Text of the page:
He was initially described by Linné in 1753 as Epidendrum amabile (first edition of "SPECIES PLANTARUM") based on specimens collected by Peter Osbeck on his way from China to England when is ship stopped in New Island (western of Java) for water, in 1752. This specimen is always observable in London in good condition of conservation.
      Osbeck, Swedish raises of Linné, in the relation of its voyage (1771) tale in detail the moment of its discovery:"Epidendrum amabile believes on the branches of trees on the shore. The plant has large odoriferous flowers, such I never observed before. I had this plant lying in my room for some days together; but the flowers did not wither, and filled it with the most agreeable smell. On the isle of Ternate, none but the princesses are allowed to wear this precious flower, which is but too scare".

  According to Lefebvre, civil servant Dutch with the botanical garden of Java, Phalaenopsis amabilis seldom meets in the thick and wet forests, but almost always in the clearings, often in the medium of the insulated trees with little provided head, letting pass much day, or sometimes on old plans of coffee-trees. In the places where grows Phalaenopsis in great quantities, the temperature never exceeds 24°c during the day; it falls below 13°c the night (August). The majority of the plants flower from October at May. The tree trunks to which the roots stick are abundantly furnished with foam, the atmosphere being wet. A handle of this heterogeneous mass of rotted sheets, remains of bark etc... seem to suffice for a whole mass to plants. They are partly sheltered during a few hours per day, the morning, and support very well the rays of the sun.
     Blume would have found it at an altitude of 600 m, but it was deferred that one can find it since the sea level up to 1500 meters of altitude. It is the species which produces the largest flowers of the genus. It was very largely used for hybridization and is at the base of the lines of white Phalaenopsis and other hybrids.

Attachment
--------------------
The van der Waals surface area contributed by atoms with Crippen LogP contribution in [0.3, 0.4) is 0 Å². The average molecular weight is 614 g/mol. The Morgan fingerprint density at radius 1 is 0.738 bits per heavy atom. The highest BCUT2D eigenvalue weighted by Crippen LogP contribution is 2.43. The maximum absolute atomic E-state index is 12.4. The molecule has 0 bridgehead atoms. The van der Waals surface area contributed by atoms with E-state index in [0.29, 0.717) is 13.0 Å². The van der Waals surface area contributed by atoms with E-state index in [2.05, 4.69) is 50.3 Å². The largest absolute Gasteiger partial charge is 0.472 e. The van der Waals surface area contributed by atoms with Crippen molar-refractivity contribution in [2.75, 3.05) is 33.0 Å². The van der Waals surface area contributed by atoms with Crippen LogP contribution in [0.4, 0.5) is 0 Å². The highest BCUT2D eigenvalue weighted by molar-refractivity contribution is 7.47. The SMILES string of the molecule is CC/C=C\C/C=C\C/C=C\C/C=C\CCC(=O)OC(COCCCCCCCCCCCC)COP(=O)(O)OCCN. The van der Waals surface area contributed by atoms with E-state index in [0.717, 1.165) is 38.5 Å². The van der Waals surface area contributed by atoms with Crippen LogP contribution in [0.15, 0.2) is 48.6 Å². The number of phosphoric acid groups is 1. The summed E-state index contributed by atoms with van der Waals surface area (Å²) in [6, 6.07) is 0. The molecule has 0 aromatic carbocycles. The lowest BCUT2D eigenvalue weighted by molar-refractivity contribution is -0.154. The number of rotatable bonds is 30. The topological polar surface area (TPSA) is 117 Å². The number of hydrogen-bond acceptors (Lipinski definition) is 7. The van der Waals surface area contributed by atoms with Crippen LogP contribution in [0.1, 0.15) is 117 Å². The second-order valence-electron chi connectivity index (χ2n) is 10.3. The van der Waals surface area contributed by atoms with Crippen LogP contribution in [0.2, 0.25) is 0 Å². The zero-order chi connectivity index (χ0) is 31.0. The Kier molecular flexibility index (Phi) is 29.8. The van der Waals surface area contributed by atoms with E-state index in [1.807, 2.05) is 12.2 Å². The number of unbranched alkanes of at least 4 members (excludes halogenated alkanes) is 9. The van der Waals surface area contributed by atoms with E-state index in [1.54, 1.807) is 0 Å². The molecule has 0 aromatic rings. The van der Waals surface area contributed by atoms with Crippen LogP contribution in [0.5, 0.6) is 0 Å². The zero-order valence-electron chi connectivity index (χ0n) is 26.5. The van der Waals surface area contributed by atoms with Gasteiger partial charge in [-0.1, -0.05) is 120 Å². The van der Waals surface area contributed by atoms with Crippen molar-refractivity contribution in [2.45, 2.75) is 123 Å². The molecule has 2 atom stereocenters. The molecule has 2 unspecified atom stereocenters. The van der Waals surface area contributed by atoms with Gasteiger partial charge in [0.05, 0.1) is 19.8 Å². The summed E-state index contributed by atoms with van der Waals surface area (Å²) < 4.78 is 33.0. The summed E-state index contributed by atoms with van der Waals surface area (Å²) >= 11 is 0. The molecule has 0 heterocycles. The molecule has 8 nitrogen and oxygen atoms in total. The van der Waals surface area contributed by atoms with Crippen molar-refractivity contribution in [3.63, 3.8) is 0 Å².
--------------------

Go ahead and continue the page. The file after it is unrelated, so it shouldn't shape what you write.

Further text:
More informations
Horticultural varieties


Phalaenopsis amabilis var.aurea (Rolfe1886) Synonym : Phalaenopsis amabilis var. fuscata (Rchb.f 1862), Phalaenopsis grandiflora var. ruckeri (Burb 1876), Phalaenopsis grandiflora var. fuscata (Rchb.f 1882)

Originating from Borneo, flower a little larger than the type, former part of lip pale yellow, cirrhi yellow.


Phalaenopsis amabilis var.gloriosa (Rchb.f 1891) Synonym : Phalaenopsis pleihary (Burgeff 1968)
     Sepals and petals less round but larger. The diameter of the flower reaches 12 cm.


Phalaenopsis rimestadiana (Phalaenopsis of M.H.G. Richter-Gram Rimestad) Synonym : Phalaenopsis amabilis var. rimestadiana (Linden 1901)
     Appeared at Linden at the beginning of XX ième century , it is only one form with the flowers larger than the type and with a more vigorous vegetation. The stalk green dark, is set up, more rigid. The texture of the flowers is higher. The sheets are of a darker green. Because of its size, it was often used in the crossings. Thus, Phalaenopsis Elisabethae recorded like crossing between Phalaenopsis amabilis and Phalaenopsis Rimestadiana are in fact only one Phalaenopsis amabilis. This Phalaenopsis is originating in the island of Java.

Phalaenopsi amabilis var.vinicolor (Hort)
     Suffusion of red in the yellow colouring of the lip. Lateral lobes largely mackled and stained of dark purple/violet. Some darker veinings. The back of sepals and petals is rosy.      
Botanical varieties

Phalaenopsis amabilis var.moluccana (Schltr 1911) Synonym : Phalaenopsis amabilis var.cinerascens(J.J.Smith 1917), Phalaenopsis celebica (Van Vloten 1932)
      Originating in Celebes and Moluques. The median lobe of lip instead of being cruciform is only linear-oblong with a small size meadows of the base. The so prominent cirrhi in the type is absent or are simply suggested. Phalaenopsis cinerascens differs from the other types by a greyish foliage.



Phalaenopsis amabilis var.papuana (Schlt 1913) Synonym : Phalaenopsis rosenstromii (Bail 1906 from name of collector G.Rosenstrom), Phalaenopsis amabilis var. rosenstromii (Nicholls 1949)
      Originating in Australia and New Guinea. Lithophyte, and even terrestrial. Median lobe of lip triangular.
      More about Phalaenopsis rosenstromii in The Orchid Review 1935
Average temperature humidity and pluviometry, evolution relating to the south of Java for an altitude of 300 meters